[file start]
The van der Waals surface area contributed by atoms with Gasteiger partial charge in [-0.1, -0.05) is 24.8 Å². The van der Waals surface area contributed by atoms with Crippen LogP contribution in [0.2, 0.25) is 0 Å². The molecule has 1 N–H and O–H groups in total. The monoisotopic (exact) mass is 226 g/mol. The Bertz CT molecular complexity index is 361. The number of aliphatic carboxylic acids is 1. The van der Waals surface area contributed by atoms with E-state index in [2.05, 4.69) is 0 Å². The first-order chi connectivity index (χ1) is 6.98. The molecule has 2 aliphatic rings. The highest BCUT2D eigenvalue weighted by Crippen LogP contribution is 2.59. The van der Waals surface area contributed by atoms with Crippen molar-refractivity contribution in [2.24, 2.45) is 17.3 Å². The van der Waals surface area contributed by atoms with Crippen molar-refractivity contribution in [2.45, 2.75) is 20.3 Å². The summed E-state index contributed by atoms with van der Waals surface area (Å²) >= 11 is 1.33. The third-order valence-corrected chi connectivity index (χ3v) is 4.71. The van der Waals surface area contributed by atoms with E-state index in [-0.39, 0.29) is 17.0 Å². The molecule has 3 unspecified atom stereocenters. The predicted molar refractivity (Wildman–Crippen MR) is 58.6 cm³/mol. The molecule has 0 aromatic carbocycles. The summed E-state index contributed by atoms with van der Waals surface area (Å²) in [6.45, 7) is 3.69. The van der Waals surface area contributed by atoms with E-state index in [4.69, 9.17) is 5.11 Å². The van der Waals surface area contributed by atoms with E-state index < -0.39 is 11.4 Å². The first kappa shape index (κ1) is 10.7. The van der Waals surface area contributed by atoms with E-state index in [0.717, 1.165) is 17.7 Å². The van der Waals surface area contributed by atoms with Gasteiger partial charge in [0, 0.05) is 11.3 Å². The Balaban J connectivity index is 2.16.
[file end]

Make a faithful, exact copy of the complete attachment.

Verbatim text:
The van der Waals surface area contributed by atoms with Gasteiger partial charge in [-0.1, -0.05) is 24.8 Å². The van der Waals surface area contributed by atoms with Crippen LogP contribution in [0.2, 0.25) is 0 Å². The molecule has 1 N–H and O–H groups in total. The monoisotopic (exact) mass is 226 g/mol. The Bertz CT molecular complexity index is 361. The number of aliphatic carboxylic acids is 1. The van der Waals surface area contributed by atoms with E-state index in [2.05, 4.69) is 0 Å². The first-order chi connectivity index (χ1) is 6.98. The molecule has 2 aliphatic rings. The highest BCUT2D eigenvalue weighted by Crippen LogP contribution is 2.59. The van der Waals surface area contributed by atoms with Crippen molar-refractivity contribution in [2.24, 2.45) is 17.3 Å². The van der Waals surface area contributed by atoms with Crippen molar-refractivity contribution in [2.45, 2.75) is 20.3 Å². The summed E-state index contributed by atoms with van der Waals surface area (Å²) >= 11 is 1.33. The third-order valence-corrected chi connectivity index (χ3v) is 4.71. The van der Waals surface area contributed by atoms with E-state index in [-0.39, 0.29) is 17.0 Å². The molecule has 3 unspecified atom stereocenters. The predicted molar refractivity (Wildman–Crippen MR) is 58.6 cm³/mol. The molecule has 0 aromatic carbocycles. The summed E-state index contributed by atoms with van der Waals surface area (Å²) in [6.45, 7) is 3.69. The van der Waals surface area contributed by atoms with E-state index in [4.69, 9.17) is 5.11 Å². The van der Waals surface area contributed by atoms with E-state index < -0.39 is 11.4 Å². The first kappa shape index (κ1) is 10.7. The van der Waals surface area contributed by atoms with E-state index in [0.717, 1.165) is 17.7 Å². The van der Waals surface area contributed by atoms with Gasteiger partial charge in [0, 0.05) is 11.3 Å². The Balaban J connectivity index is 2.16.